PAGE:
9 crime movies, books, and comics to enjoy before playing L.A. Noire

When it was originally released in 2011, Rockstar's L.A. Noire got a lot of attention for being a rather different take on the studio's usual open world crime drama. Where Grand Theft Auto was essentially a darkly comic version on the movie Scarface, L.A. Noire took a more serious approach in melding its influences of noir movies, pulpy crime novels, and open world action.

With a visually updated version of L.A. Noire coming to PlayStation 4, Xbox One, and Nintendo Switch on November 14, it's a great time to consider some movies, books, and comics that will put you in the right mood for this noir crime game.

The Maltese Falcon

Written by Dashiell Hammett, 1929's The Maltese Falcon introduced readers to the now iconic private detective Sam Spade, a character made even more famous when he was portrayed by Humphrey Bogart in the 1941 movie by the same name.

In this, his lone adventure, Spade has to clear his name after his partner is killed during a routine stakeout. What follows is the now-classic tale of deception and greed that typifies the noir genre you'll see in L.A. Noire.

The Big Sleep

Like The Maltese Falcon, this 1939 novel by Raymond Chandler also features a morally ambiguous detective, Philip Marlowe. Who, as it turns out, was also played by Humphrey Bogart in the 1946 film adaptation.

In this dark tale, Marlowe is hired by a retired General whose daughter is being blackmailed by a bookseller. Suffice it to say, it also has the kind of double crossing this genre that is a hallmark of the noir genre.

I, the Jury

Yet another story about a detective who doesn't color within the lines. 1947's I, The Jury marks the debut of Mike Hammer, the hard punching, harder drinking, and hard for ladies to resist shamus created by writer Mickey Spillane.The first of thirteen Hammer novels Spillane would write between '47 and 1996; the first nine of which are presented in The Mike Hammer Collection Volume 1, Volume 2, and Volume 3.

This noir novel has Hammer getting involved in a seedy case that involves prostitution, heroin, and the sex trade.


Directed by Roman Polanski, this 1974 noir crime movie has Jack Nicholson as a private investigator who's hired to follow a possibly cheating husband, only to find out the woman who first hired the shamus wasn't the cheater's wife.

Unlike The Maltese Falcon and The Big Sleep, Chinatown was an original story, written by screenwriter Robert Towne (who, interestingly, also wrote the first two Mission: Impossible movies). While the sequel, 1990's The Two Jakes, wasn't as good — despite reuniting Nicholson and Towne, the original remains a classic of noir cinema.

The Hunter

While many noir novels and movies are about detectives who aren't always well-behaved, some go full bad guy by being more about the criminals. In 1962's The Hunter, writer Richard Stark — a.k.a. mystery writer Donald E. Westlake — introduced readers to Parker, an armed robber who, despite being smart, experienced, and prepared, doesn't always have things go his way.

In his debut, Parker is double crossed by his friend and his wife then left for dead, only to come back for his fair share of the money, no matter what it takes. While Parker is more GTA than L.A. Noire, his effortlessly readable adventures will still put you in a noir mood headspace.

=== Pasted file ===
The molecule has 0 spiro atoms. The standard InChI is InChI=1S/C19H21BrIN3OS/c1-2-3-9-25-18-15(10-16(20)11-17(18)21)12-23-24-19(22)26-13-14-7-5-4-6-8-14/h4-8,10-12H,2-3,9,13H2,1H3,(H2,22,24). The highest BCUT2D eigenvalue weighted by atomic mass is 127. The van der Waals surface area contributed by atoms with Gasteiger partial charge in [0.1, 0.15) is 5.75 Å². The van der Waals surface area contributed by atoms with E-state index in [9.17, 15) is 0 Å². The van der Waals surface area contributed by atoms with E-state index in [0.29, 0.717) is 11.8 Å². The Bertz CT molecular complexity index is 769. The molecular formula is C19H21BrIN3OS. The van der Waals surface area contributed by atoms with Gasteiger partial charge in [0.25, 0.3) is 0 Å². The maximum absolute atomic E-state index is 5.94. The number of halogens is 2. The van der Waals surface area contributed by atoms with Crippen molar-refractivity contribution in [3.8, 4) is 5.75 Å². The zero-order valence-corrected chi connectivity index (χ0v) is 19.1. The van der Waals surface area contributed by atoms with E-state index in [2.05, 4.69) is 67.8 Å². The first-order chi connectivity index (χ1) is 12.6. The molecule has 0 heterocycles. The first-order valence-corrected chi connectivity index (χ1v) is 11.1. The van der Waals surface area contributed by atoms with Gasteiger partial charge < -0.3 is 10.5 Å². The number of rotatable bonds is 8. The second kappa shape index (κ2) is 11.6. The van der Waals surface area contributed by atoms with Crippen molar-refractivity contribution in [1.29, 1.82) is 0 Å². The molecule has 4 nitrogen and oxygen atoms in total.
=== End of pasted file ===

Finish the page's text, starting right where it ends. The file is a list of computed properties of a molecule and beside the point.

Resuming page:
Angels with Dirty Faces

Yet another noir film with Bogart, this 1938 film features fellow tough guy actor James Cagney as William "Rocky" Sullivan, who just got out of reform school and has trouble going straight. Though it's unlike The Maltese Falcon and The Big Sleep in that Bogart plays a lawyer, not a private dick, and is not the center of attention. It's also notable for being the movie that inspired Angels with Filthy Souls, the fake gangster film in Home Alone.

Given that you don't set any traps for people in L.A. Noire using normal household items, we're guessing that neo-noir film-within-a-film didn't have as much of an influence on the game as the original.

The Golden Gizmo

Aside from Chandler, Spillane, and Hammett, no writer is better known for his noir novels than Jim Thompson. He wrote such iconic books as The Grifters, After Dark My Sweet, and The Killer Inside Me, all of which have been made into movies.

While any of Thompson's nearly thirty novels will put you in the mood to play some L.A. Noire, we'd like to suggest The Golden Gizmo. This is a 1954 page turner about a gold farmer — no, not the video game kind — who "accidentally" steals a gold watch, and ends up in a whole heap of trouble.


Though he's best known for writing the Captain America comics that inspired the movie Captain America: The Winter Soldier, Ed Brubaker is known to fans of noir for his work with artist Sean Phillips on such comics as Criminal, of which there's been seven volumes and counting since 2007. In them, we meet some of the more colorful criminals from Center City through self-contained tales.

While they're not an influence on L.A. Noire, they do share the genre's penchant for dark moods and darker behaviors.

Made to Kill

While L.A. Noire only takes influence from classic and classic-style noir crime movies and novels, some writers have employed the tenets of noir in less authentic but still interesting ways. One of the best, and most faithful of these is Made to Kill, the first in a series of sci-fi noir novels by Adam Christopher.

Inspired by something snarky Raymond Chandler once said about sci-fi, Christopher wrote this '40s-style noir crime novel about a robot detective turned hitman, a story he's since continued in the novella Standard Hollywood Depravity and the novel Killing Is My Business, and will conclude next year with I Only Killed Him Once.

What's your favorite example of a noir crime story? Let us know in the comments below.